Spinal cord injuries are life-altering, as they prevent the transmission of nerve impulses past the point of injury. That means no sensory inputs make it to the brain, and no signals from the brain make it to the muscles normally controlled by the brain. But improvements in our understanding of neurobiology have raised the hope that we can eventually restore some control over paralyzed limbs.
Some of these efforts focus purely on nerve cells, attempting to get them to grow through the damage at the site of injury and restore a functional spinal cord. Others attempt to use electronics to bypass the injury entirely. Today, there was very good news for the electronics-focused effort: researchers have designed a spinal implant that can control the leg muscles of paralyzed individuals, allowing those individuals to walk with assistance within hours of the implant being activated.
Skipping the brain
Much of the spinal cord is composed of long extensions made by nerve cells, termed axons. These axons allow nerve impulses to travel long distances, which is necessary for information to travel back and forth to the brain. Sensory inputs, like pain in your elbow or tickling of your feet, ride axons up the spinal cord into the brain. The brain in turn sends signals back down the spinal cord, controlling your breathing or moving your arms.
Injuries to the spinal cord can physically sever these axons, disrupting this communication. Cells have the ability to regrow axons in many cases, but in the spine, heavy scar tissue develops that blocks this process. This means lost communication may never be restored. In some cases, the injury is partial, and the remaining function can be retrained to work with the function that’s left. But in other cases, the damage is severe enough that very little nerve function is retained, and paralysis is permanent.
Or at least permanent in the absence of medical intervention. Many researchers are working to find ways to limit or eliminate the scar tissue and induce regrowth of the severed axons. But this new research doesn’t involve any of that.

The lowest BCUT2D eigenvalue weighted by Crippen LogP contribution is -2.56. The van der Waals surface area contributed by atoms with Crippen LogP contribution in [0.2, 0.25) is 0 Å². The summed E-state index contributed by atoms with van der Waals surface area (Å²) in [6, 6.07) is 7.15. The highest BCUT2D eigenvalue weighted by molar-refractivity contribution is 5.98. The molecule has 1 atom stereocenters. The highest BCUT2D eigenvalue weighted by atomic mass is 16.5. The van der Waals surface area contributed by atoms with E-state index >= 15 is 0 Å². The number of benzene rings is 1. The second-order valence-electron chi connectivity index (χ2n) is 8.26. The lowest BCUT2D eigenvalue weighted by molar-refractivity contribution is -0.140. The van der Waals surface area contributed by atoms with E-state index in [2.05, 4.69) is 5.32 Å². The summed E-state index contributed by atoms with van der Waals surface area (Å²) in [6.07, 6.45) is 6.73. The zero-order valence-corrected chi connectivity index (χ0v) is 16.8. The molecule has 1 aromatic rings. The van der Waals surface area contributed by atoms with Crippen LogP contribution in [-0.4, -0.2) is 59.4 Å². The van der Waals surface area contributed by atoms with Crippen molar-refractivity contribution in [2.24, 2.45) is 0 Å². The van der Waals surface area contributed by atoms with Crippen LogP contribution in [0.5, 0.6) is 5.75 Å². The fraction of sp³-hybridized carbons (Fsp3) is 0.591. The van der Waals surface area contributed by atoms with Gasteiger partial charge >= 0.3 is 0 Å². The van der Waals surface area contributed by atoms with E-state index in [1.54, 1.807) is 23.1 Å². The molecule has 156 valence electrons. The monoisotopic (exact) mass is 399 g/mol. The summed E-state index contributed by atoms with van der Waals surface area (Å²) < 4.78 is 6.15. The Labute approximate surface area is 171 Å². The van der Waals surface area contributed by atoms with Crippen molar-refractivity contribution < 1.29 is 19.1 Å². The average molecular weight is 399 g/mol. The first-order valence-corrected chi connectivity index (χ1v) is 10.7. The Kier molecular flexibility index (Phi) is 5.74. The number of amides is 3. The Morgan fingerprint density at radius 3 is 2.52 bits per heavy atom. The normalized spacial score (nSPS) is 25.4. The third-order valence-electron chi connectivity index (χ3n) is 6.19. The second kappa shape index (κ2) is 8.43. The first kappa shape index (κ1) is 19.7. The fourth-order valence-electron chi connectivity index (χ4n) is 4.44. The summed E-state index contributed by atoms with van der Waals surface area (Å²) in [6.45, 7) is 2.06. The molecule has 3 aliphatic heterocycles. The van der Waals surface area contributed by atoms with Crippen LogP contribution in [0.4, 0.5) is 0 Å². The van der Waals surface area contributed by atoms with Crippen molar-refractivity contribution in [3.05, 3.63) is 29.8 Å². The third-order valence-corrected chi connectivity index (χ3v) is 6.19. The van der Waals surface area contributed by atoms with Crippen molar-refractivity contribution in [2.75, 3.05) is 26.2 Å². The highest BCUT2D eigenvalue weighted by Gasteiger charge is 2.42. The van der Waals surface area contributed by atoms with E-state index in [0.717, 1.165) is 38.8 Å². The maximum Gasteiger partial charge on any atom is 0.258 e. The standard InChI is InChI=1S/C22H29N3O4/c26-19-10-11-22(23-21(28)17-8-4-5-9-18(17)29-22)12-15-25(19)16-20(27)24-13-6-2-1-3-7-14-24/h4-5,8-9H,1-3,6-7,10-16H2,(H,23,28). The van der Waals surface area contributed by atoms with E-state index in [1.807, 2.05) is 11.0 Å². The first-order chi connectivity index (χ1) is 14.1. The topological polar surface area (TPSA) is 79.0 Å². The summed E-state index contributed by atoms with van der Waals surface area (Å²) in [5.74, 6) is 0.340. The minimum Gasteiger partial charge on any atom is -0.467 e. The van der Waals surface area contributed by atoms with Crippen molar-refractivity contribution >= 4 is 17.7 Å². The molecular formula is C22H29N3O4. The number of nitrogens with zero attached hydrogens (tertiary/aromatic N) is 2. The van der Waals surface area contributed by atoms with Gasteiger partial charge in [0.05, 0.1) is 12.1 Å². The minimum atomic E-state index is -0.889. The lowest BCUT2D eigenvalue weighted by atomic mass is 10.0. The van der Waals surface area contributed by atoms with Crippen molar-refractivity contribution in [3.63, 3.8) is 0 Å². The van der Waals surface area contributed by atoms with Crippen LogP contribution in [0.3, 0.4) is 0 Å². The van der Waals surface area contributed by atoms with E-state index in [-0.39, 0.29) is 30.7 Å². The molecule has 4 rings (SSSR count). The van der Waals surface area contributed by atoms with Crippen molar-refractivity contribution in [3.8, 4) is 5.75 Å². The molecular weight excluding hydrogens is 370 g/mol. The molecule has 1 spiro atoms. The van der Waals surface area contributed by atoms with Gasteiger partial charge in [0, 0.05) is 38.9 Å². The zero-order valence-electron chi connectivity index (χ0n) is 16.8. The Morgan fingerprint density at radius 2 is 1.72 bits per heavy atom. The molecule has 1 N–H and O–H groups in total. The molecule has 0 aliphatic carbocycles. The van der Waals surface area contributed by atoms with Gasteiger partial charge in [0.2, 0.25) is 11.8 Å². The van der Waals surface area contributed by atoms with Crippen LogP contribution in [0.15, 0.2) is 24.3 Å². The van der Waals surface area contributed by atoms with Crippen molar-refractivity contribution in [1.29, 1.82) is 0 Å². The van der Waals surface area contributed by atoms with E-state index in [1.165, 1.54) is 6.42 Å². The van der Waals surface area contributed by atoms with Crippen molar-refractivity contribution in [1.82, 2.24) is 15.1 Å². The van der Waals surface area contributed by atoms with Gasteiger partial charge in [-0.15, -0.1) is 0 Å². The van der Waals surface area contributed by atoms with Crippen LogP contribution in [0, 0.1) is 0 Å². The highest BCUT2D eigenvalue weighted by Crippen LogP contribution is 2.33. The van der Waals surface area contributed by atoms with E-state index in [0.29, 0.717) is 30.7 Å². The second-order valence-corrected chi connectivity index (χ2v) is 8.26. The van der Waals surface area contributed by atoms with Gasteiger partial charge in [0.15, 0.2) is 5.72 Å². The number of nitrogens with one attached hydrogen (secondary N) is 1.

An alternative to that type of biological repair is what you might consider an electronic bypass. In its most sophisticated form, a bypass would involve an implant that registers neural activity, located either in the brain or in the spinal cord closer to the brain than the injury. This is then paired with some sort of hardware—potentially another implant—on the far side of the injury that stimulates the nerves based on the information read by the other implant.
A less sophisticated version of this is to simply have preprogrammed behaviors you want to control, such as the leg movements involved in walking. That is the approach used in the recent work. But, as will become very clear, “less sophisticated” leaves a wide-open space for some very sophisticated work.
A model spine
To control walking, the axons that bring nerve signals to the leg muscles have to exit the spine; decades of research have identified the specific bundles of nerve fibers in the lower spine where the axons make their exit. Different bundles innervate different muscle groups, allowing the potential for fairly precise control. But so far, that potential has been unrealized.
The team started by looking in detail at these bundles in 27 different individuals, some of them cadavers, the rest CT or MRI scans. The researchers found that there’s a fair amount of variability in the details of the spine’s structure, although the size of the nerve bundles doesn’t change much. But the researchers were able to use this data to build a model of the spine and virtually experiment with electrode location and size in order to see which nerve bundles they would stimulate. This eventually led to the design of an implant with 16 individual electrodes that should allow control over which nerve bundles were activated.
At this point, the three volunteers for this trial, each of whom had lost use of their legs, got involved. The volunteers were placed in an MRI tube to monitor neural activity while their legs were moved. The movement caused their leg muscles to send signals back to the spine regarding their altered tension, setting off activity in the nerve bundle that innervated the muscle. Reading this activity using the MRI allowed the researchers to figure out which nerve bundles were associated with specific muscles.
Using the mix of anatomical and activity data that resulted, the researchers built a computer model for each of the three individuals. The researchers then used this model to control the stimulation of the leg muscles, testing out different potential motions while the subjects were lying down and then fine-tuning the model based on any unwanted movements that resulted. Overall, this process took about an hour.
The results were astonishing. Prior to activating the implant, none of the three participants could initiate any sort of muscle activity when attempting to take a step. The same day that the model was trained, all of the subjects could take steps on a treadmill if they were supported. The model was able to generate the right series of currents to stimulate the leg muscles appropriately.